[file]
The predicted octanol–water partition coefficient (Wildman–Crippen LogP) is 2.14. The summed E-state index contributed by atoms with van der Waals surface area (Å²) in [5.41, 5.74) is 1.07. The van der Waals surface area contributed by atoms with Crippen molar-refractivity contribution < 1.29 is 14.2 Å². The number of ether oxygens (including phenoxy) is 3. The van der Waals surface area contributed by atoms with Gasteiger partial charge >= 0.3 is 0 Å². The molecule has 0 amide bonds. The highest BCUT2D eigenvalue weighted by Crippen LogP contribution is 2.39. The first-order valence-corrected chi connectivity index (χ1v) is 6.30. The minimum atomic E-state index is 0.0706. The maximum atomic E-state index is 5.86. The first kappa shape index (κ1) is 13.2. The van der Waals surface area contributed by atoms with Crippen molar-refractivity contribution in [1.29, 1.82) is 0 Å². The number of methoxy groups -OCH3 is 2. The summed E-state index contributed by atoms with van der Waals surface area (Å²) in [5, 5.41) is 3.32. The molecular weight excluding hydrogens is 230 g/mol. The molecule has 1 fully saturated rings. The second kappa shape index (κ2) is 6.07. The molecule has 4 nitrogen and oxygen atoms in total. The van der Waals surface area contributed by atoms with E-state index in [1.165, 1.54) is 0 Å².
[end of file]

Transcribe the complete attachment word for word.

The predicted octanol–water partition coefficient (Wildman–Crippen LogP) is 2.14. The summed E-state index contributed by atoms with van der Waals surface area (Å²) in [5.41, 5.74) is 1.07. The van der Waals surface area contributed by atoms with Crippen molar-refractivity contribution < 1.29 is 14.2 Å². The number of ether oxygens (including phenoxy) is 3. The van der Waals surface area contributed by atoms with Gasteiger partial charge >= 0.3 is 0 Å². The molecule has 0 amide bonds. The highest BCUT2D eigenvalue weighted by Crippen LogP contribution is 2.39. The first-order valence-corrected chi connectivity index (χ1v) is 6.30. The minimum atomic E-state index is 0.0706. The maximum atomic E-state index is 5.86. The first kappa shape index (κ1) is 13.2. The van der Waals surface area contributed by atoms with Crippen molar-refractivity contribution in [1.29, 1.82) is 0 Å². The number of methoxy groups -OCH3 is 2. The summed E-state index contributed by atoms with van der Waals surface area (Å²) in [5, 5.41) is 3.32. The molecular weight excluding hydrogens is 230 g/mol. The molecule has 1 fully saturated rings. The second kappa shape index (κ2) is 6.07. The molecule has 4 nitrogen and oxygen atoms in total. The van der Waals surface area contributed by atoms with E-state index in [1.165, 1.54) is 0 Å².